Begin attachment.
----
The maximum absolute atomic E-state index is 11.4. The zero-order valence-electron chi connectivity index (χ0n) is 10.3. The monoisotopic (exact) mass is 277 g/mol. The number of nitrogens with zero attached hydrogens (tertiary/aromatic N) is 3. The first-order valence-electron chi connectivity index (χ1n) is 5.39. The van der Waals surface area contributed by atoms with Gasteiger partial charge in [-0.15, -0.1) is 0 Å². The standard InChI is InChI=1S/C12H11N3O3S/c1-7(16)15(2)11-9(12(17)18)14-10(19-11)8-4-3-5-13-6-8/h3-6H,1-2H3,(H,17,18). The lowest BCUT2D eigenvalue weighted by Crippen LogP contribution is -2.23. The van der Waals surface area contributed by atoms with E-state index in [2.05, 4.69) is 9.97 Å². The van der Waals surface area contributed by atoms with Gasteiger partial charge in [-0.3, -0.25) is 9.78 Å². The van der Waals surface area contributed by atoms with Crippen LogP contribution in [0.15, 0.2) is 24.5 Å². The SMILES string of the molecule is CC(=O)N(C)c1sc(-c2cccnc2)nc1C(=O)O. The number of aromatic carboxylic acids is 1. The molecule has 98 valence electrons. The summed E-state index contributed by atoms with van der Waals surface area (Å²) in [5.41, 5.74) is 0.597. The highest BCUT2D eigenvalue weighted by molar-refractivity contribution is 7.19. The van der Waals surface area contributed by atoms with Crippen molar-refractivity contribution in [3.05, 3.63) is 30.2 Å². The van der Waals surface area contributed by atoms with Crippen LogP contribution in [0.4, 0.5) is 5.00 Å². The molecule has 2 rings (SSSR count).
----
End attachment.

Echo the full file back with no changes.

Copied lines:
The maximum absolute atomic E-state index is 11.4. The zero-order valence-electron chi connectivity index (χ0n) is 10.3. The monoisotopic (exact) mass is 277 g/mol. The number of nitrogens with zero attached hydrogens (tertiary/aromatic N) is 3. The first-order valence-electron chi connectivity index (χ1n) is 5.39. The van der Waals surface area contributed by atoms with Gasteiger partial charge in [-0.15, -0.1) is 0 Å². The standard InChI is InChI=1S/C12H11N3O3S/c1-7(16)15(2)11-9(12(17)18)14-10(19-11)8-4-3-5-13-6-8/h3-6H,1-2H3,(H,17,18). The lowest BCUT2D eigenvalue weighted by Crippen LogP contribution is -2.23. The van der Waals surface area contributed by atoms with E-state index in [2.05, 4.69) is 9.97 Å². The van der Waals surface area contributed by atoms with Gasteiger partial charge in [-0.3, -0.25) is 9.78 Å². The van der Waals surface area contributed by atoms with Crippen LogP contribution in [0.15, 0.2) is 24.5 Å². The SMILES string of the molecule is CC(=O)N(C)c1sc(-c2cccnc2)nc1C(=O)O. The number of aromatic carboxylic acids is 1. The molecule has 98 valence electrons. The summed E-state index contributed by atoms with van der Waals surface area (Å²) in [5.41, 5.74) is 0.597. The highest BCUT2D eigenvalue weighted by molar-refractivity contribution is 7.19. The van der Waals surface area contributed by atoms with Crippen molar-refractivity contribution in [3.05, 3.63) is 30.2 Å². The van der Waals surface area contributed by atoms with Crippen LogP contribution in [0.4, 0.5) is 5.00 Å². The molecule has 2 rings (SSSR count).